A First for Rosie
Rosie got the call today, in my effort to put her on as many birds as possible and get some good work from her in the process. Things started off slowly, but Rosie was eventually getting in to the birds, and not pointing a majority of them, but then … her beeper started going off as she was intently and staunchly pointing in to a stand of small spruce beside the trail. The grouse exploded, and I nearly didn't get my safety off in time, but I did and it fell to the forest floor with Rosie in pursuit. Rosie's first grouse (she's had four woodcock taken by clients this season) and it was great. She looked justifiably proud, but I'm not sure that the momentous event had much of an effect on her - she just wanted to find more.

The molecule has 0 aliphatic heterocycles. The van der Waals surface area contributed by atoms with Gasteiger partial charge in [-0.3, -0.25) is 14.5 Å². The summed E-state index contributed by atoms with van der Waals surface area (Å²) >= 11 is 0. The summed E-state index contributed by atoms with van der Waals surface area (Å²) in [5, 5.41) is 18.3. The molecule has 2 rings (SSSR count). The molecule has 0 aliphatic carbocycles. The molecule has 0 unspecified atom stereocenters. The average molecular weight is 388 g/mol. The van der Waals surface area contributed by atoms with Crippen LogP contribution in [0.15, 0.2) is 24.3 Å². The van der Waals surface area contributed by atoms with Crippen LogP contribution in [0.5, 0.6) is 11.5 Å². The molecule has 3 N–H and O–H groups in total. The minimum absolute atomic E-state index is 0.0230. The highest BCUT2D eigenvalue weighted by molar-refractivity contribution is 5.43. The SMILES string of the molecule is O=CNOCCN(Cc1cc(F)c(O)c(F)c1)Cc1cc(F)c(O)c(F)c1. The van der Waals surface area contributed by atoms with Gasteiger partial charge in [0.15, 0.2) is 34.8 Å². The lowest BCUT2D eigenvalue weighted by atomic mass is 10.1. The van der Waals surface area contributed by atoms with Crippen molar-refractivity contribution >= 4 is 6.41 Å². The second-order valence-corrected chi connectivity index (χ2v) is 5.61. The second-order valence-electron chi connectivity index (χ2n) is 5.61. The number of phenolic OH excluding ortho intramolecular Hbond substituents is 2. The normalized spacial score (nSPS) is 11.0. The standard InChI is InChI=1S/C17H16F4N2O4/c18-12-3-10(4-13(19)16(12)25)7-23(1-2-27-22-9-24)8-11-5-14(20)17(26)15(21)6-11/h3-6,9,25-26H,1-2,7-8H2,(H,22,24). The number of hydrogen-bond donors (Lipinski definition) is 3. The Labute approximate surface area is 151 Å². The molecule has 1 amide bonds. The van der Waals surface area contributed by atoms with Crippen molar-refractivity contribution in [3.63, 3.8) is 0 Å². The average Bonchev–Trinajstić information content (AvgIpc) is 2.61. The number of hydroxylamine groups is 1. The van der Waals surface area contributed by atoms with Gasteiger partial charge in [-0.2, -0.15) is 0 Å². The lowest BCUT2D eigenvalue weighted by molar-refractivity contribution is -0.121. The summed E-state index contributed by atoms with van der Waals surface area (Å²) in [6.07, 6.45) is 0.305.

Well, we found more - 17 grouse to be exact in 4.5 hours of hunting, which is a good number considering this year's bird numbers. Another fell to my gun on a wild flush, and Rosie seemed to be excited about that, but not enough to retrieve it (Rome wasn't built in a day, after all). While she probably pointed three birds today, she also had plenty of bumps, but I think she's on her way to becoming a bird dog, and hopefully she will be a grouse dog someday - in my opinion, the highest achievement for any gun dog.
It helped that it was a walk in only area that probably doesn't get a lot of attention from hunters, particularly as far off the road as we were, plus the cold temperature seemed to hunker the birds in the dense firs beside the road and trails. We had several pairs that we got in to, but the rermainder were singles. We are hoping to get out there a couple more days this week before the deer hunting season starts in Vermont, and hopefully Rosie can get a little more bird exposure.